Mirroring on iPhone is called AirPlay, and you can ensure it is turned off. 

1. Open Control Center by swiping down the screen from the top right corner and tap the Screen Mirroring button. Note that it may or may not say “Screen Mirroring” according to your layout, but it will always have two overlapping rectangles.

2. Tap on Stop Mirroring. 

Delete any sketchy apps

Check your phone for apps that could be spying on you. It’s important that you follow the method below and don’t just review your home screens, because some apps might not have an icon there.

1. Open your app library by swiping left on your home screen. If you have many icons on your home screen, it could take a few swipes.

2. Go through the entire list of apps. If you see any that you suspect are malicious or would otherwise like to remove, tap and hold the icon and select Delete App.

Factory reset your iPhone

If you still have doubts about whether your screen is still being mirrored via malicious software, you could reset it to factory settings. Note that this will delete all your content, so make sure you have a backup of your important information. To reset your iPhone, follow these steps:

1. Open Settings, and then choose General.

2. Scroll down and choose Transfer or Reset iPhone

3. Now choose Erase All Content and Settings at the bottom of your screen.

How to stop phone mirroring on Android

Disable mirroring

The first line of defense should be to disable mirroring. The functionality is called something different on various Android devices. In Samsung phones, it’s called Smart View. Go to the setting in your phone, and you’ll see any devices that you may connect to. Ensure no devices are mirroring your phone.

Manually delete any suspicious apps

Carefully review your installed apps and delete any that you don’t recognize by following these steps:

  1. Open the Google Play Store.
  2. Tap your profile icon at the top right.
  3. Choose Manage apps and devices.
  4. Tap Manage.
  5. Carefully scroll through the list, and select the apps you want to delete.
  6. Click on Uninstall.

Factory reset your phone

While extremely effective, remember that resetting your phone will delete all your content, so ensure you have a recent backup.

  1. Open Settings
  2. Go to General management.
  3. Tap on Reset.
  4. Select Factory data reset and then press Reset.
  5. Enter your security pattern (or PIN).
  6. Press Delete all.

Reinstall your OS

Reinstalling the OS goes one step further than resetting to factory settings by loading a completely new image from another source. If you’re an advanced user, you could connect your phone to your computer and flash it.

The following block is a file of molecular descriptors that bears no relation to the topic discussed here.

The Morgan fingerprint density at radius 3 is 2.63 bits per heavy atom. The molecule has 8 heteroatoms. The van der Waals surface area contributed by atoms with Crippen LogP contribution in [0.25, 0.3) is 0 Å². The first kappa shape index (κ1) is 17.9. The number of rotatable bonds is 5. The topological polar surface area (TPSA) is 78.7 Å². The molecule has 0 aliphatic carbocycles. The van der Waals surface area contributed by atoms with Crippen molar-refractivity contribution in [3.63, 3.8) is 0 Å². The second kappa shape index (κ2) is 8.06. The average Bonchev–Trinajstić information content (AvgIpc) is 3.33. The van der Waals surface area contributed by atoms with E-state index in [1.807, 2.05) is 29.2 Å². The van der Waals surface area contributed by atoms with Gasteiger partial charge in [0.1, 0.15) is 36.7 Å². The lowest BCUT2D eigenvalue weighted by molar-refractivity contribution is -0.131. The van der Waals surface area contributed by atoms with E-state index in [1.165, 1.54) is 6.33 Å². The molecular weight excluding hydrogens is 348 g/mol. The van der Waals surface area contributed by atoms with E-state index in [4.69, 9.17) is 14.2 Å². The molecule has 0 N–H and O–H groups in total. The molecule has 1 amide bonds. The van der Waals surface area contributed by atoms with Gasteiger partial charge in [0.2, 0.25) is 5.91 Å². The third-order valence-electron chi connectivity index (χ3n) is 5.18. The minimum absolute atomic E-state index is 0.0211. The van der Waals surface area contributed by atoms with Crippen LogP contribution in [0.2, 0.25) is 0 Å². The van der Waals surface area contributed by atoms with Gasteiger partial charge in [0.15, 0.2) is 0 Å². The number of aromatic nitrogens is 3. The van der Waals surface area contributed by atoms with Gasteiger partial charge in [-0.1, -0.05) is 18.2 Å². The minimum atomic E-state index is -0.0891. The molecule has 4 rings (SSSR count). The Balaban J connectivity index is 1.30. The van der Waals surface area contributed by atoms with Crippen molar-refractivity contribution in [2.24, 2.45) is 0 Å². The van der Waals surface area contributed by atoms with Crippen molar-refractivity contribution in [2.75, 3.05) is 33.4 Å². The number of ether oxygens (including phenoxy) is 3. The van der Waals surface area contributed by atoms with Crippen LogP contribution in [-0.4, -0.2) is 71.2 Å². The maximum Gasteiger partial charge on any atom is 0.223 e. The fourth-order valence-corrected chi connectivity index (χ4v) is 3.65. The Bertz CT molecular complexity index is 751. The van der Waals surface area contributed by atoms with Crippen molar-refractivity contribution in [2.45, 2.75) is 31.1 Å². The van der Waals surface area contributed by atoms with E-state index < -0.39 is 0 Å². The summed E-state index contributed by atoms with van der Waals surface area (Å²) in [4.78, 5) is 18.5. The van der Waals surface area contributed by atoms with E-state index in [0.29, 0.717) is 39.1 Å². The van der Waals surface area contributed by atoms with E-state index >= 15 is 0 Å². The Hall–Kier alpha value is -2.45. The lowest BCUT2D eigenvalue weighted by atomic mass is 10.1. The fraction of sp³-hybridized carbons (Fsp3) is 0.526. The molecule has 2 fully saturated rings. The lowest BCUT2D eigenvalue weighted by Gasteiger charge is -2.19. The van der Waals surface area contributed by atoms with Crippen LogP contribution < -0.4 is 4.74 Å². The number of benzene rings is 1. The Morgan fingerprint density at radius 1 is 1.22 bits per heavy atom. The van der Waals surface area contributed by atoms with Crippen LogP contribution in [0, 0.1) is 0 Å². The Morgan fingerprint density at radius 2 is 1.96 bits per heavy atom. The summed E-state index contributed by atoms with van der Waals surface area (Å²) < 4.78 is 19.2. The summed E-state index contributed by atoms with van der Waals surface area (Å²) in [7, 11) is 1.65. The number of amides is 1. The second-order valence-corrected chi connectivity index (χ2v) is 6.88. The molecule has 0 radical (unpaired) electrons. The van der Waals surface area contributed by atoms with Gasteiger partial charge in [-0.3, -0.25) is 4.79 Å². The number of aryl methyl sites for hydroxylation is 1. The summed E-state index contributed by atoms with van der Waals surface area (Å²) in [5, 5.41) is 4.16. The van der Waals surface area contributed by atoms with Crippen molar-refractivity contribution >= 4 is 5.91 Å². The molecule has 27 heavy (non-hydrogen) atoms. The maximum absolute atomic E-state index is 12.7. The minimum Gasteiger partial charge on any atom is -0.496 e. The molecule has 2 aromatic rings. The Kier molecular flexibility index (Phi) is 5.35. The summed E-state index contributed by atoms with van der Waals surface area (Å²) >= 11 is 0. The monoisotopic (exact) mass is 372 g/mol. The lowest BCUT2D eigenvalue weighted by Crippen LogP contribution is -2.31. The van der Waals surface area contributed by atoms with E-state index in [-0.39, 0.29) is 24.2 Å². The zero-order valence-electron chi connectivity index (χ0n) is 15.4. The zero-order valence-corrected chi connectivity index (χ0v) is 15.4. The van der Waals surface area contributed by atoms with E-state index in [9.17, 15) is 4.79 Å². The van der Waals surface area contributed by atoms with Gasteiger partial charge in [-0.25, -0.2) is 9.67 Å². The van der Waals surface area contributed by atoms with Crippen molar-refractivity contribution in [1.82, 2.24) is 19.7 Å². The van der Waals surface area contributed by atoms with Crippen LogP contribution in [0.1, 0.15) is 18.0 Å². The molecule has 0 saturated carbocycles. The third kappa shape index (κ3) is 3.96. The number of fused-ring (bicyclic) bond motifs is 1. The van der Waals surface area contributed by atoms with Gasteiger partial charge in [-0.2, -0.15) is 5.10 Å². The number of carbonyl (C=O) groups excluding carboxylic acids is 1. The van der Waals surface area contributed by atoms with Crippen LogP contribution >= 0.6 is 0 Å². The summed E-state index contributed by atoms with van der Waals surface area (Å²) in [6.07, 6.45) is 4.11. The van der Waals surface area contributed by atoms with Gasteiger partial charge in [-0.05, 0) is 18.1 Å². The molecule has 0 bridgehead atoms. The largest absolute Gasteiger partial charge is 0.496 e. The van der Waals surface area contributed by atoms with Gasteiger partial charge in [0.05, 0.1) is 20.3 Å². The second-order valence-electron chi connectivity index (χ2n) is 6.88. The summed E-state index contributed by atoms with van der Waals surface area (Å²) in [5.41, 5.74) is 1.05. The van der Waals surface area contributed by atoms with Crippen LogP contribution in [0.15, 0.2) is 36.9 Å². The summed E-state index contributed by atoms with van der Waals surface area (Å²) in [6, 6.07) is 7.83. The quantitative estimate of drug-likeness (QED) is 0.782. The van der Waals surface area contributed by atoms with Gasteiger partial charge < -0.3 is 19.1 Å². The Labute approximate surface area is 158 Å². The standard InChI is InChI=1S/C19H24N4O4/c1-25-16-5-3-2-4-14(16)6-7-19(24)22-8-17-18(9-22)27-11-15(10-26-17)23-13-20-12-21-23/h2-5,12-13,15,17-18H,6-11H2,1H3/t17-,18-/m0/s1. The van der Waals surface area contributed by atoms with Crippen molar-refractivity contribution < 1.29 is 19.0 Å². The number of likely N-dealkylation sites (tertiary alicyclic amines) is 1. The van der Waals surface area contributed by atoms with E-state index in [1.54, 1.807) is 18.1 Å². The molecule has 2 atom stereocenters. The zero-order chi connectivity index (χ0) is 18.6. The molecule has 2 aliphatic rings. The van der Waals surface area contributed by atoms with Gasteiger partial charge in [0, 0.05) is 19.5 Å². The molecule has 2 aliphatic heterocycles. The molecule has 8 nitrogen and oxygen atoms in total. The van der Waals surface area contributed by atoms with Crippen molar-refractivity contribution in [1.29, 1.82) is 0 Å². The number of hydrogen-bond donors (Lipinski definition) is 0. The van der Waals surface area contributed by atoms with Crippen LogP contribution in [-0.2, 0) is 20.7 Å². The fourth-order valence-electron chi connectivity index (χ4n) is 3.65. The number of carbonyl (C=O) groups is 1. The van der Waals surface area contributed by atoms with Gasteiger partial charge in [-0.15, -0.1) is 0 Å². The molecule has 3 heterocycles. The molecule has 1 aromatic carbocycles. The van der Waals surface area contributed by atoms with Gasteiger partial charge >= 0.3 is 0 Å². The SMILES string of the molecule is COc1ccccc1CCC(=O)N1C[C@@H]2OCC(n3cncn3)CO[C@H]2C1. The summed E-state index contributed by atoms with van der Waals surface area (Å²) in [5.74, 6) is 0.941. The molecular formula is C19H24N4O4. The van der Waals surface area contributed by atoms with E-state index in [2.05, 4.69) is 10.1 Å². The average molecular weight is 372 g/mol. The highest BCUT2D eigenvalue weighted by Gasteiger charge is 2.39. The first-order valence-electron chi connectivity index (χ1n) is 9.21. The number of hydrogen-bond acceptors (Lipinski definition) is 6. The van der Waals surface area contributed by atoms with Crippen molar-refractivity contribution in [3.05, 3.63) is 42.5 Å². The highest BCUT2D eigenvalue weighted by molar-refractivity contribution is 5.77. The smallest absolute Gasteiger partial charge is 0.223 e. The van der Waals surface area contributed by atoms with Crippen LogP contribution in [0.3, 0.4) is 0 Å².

How to prevent unwanted phone mirroring 

Preventing unauthorized access and mirroring of your phone requires a proactive approach to security. Here are key strategies to safeguard your device:

  • Keep your OS updated. Regularly update your phone’s operating system. Updates often include security patches that address vulnerabilities.
  • Be cautious with apps. Only download apps from trusted sources like the Apple App Store or Google Play Store. Regularly review app permissions and uninstall any not in use or raise suspicion.
  • Be alert to phishing attempts. Be wary of giving away your information to attackers pretending to be trusted organizations.
  • Secure your Wi-Fi connections. Avoid using public Wi-Fi without protection. Download a reputable VPN service such as ExpressVPN to encrypt your data transmission on public networks.
  • Disable features not in use. Turn off Bluetooth, NFC, and other wireless connections when not in use to prevent unauthorized access.
  • Regularly monitor your phone’s activity. Pay attention to your phone’s performance, battery life, and data usage for signs of unauthorized activity.
  • Use screen locking features. Enable features like automatic screen lock and facial recognition or fingerprint scanning to prevent unauthorized physical access to your device.
  • Review connected devices. Regularly review the list of devices connected to your accounts and remove any that you don’t recognize or no longer use.
  • Don’t jailbreak or root your phone. You could change the security features put in place by Apple and other companies by trying to modify your phone.
  • Avoid charging your devices in public places. It’s become increasingly common for attackers to use public USB charging points and cables to install malware on devices.